One of Wiltz's centuries-old prides is its brewing tradition another speciality was the tannery. Leather working in Wiltz dates back to the 16th century. In 1868, the town had 28 tanneries, two of which survived into the second half of the 20th century, IDEAL and LAMBERT. Between the two world wars, the IDÉAL leather factory delivered fine leather all over the world and employed up to 1200 people.

It was in front of the large gate of the IDEAL tannery, at dawn on 31 August 1942, that the brave workers called a general strike and sent a wave of protest and anger across the country against the forced recruitment of young Luxembourgers into the German "WEHRMACHT".

Production continued apace after the Second World War. By 1950, IDEAL was the largest luxury leather factory in Western Europe. However, it had to close its doors in 1961. The LAMBERT tannery employed up to 300 people. It produced mainly sole leather and belts. It stopped its production in 1953.

In 1961, Wiltz ceased to be the capital of leather. A 400-year-old tradition disappeared. More modern and cheaper processes, international competition and the invention of artificial leather were the reasons for the closure of the last two tanneries in Wiltz.

The first Luxembourg Beer Museum

One of the prides of the Grand Duchy of Luxembourg is its centuries-old brewing tradition. Established in Wiltz, the SIMON brewery is one of the few to have remained the property of a Luxembourg family. In addition, the nearby Haute-Sûre Nature Park is home to the spelt fields used to produce the tasty DINKEL (spelt beer). So there was more than one good reason to turn the nostalgic stables of Wiltz Castle into a beer museum, the first of its kind in Luxembourg.

The exhibits not only give an insight into the 6,000-year history of beer production, but also document the fascinating evolution of the art of brewing in Luxembourg. Visitors will have the opportunity to discover the fascinating world of water, hops and malt in a whole new light.

Brew your own beer

Would you like to do the work of a master brewer yourself? A seminar will teach you the art of brewing in just one day. The Wiltz Beer Museum has a miniature brewery - just like the original, with a copper filter tank.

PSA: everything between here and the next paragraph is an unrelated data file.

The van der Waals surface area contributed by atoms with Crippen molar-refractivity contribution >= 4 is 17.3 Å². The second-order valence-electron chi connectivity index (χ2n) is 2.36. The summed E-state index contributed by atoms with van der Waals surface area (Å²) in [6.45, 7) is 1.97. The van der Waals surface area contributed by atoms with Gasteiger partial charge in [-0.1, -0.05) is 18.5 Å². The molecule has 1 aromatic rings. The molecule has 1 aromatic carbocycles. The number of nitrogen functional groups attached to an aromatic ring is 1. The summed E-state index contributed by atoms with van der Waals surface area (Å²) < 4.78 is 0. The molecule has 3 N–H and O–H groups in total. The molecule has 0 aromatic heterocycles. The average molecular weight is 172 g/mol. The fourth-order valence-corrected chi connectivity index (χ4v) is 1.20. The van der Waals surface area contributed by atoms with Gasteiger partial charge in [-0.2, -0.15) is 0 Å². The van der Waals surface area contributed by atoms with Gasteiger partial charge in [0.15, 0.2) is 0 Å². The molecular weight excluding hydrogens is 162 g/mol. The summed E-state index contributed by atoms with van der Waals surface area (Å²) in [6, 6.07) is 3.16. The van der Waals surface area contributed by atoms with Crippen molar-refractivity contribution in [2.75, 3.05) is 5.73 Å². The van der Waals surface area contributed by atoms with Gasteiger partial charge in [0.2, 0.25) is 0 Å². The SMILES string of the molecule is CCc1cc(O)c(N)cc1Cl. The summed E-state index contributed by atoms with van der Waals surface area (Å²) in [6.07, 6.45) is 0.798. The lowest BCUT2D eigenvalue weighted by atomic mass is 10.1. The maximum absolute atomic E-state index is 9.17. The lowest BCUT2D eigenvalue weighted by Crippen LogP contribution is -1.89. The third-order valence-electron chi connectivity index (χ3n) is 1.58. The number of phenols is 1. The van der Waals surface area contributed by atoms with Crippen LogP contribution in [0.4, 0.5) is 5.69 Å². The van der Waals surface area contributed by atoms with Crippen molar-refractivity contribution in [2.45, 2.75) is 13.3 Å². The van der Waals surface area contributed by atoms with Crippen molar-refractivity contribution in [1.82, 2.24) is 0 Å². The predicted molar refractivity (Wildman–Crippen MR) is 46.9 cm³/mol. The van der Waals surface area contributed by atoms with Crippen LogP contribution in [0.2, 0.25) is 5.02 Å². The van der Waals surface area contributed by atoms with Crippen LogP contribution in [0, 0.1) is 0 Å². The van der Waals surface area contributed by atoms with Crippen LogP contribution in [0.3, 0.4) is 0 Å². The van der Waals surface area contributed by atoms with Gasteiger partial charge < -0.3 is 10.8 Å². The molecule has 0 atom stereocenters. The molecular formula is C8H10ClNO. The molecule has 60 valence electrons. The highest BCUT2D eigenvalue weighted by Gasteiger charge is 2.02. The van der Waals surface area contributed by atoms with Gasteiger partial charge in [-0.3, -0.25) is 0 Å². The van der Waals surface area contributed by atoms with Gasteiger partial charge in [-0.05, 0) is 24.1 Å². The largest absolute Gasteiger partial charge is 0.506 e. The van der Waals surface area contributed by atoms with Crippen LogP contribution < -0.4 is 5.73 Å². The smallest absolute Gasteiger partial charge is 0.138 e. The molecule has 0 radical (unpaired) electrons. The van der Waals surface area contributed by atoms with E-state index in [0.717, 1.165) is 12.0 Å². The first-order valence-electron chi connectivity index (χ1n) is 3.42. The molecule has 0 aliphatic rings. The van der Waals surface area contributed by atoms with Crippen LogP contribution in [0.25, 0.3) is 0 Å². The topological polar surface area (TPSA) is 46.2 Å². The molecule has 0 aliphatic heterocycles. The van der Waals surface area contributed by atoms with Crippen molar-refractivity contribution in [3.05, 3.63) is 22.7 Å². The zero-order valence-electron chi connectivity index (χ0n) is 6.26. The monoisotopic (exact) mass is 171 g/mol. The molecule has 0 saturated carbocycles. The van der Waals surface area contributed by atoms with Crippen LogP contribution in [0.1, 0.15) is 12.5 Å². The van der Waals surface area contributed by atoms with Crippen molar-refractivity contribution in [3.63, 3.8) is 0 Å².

This micro-brewery not only gives an insight into the various production cycles - from the crushing of the grains, through brewing and fermentation, to the storage - but can also produce up to 50 litres of beer. Of course, after a waiting period of about one month, you can enjoy the beverage you have produced yourself.

Enjoy a beer? Where does the name GAMBRINUS come from?

Was he a legendary beer king, the secular patron saint of brewers and beer drinkers?  Historians refer to John I (Jan Primus), Duke of Brabant and Marquis of Antwerp, son of Henry III, who lived in the 13th century.

In 1288, after the battle of WOERINGEN, during the feast given to his vassals, John of Brabant is said to have climbed onto a pile of beer barrels, with a tankard in his hand, to make himself heard. The enthusiastic assembly then shouted "Jan Primus! Jan Primus! "Hence "GAMBRINUS".  Another explanation suggests the Latin origin GANEA BIRRINUS, which means the one who drinks beer in a pub.

Some also point out that John the Fearless, son of Philip the Bold, Duke of Burgundy at the beginning of the 15th century, was the founder of the hop order. In any case, these legends have given rise to rich and varied representations. The museum is proud to have a collection of about fifty representations.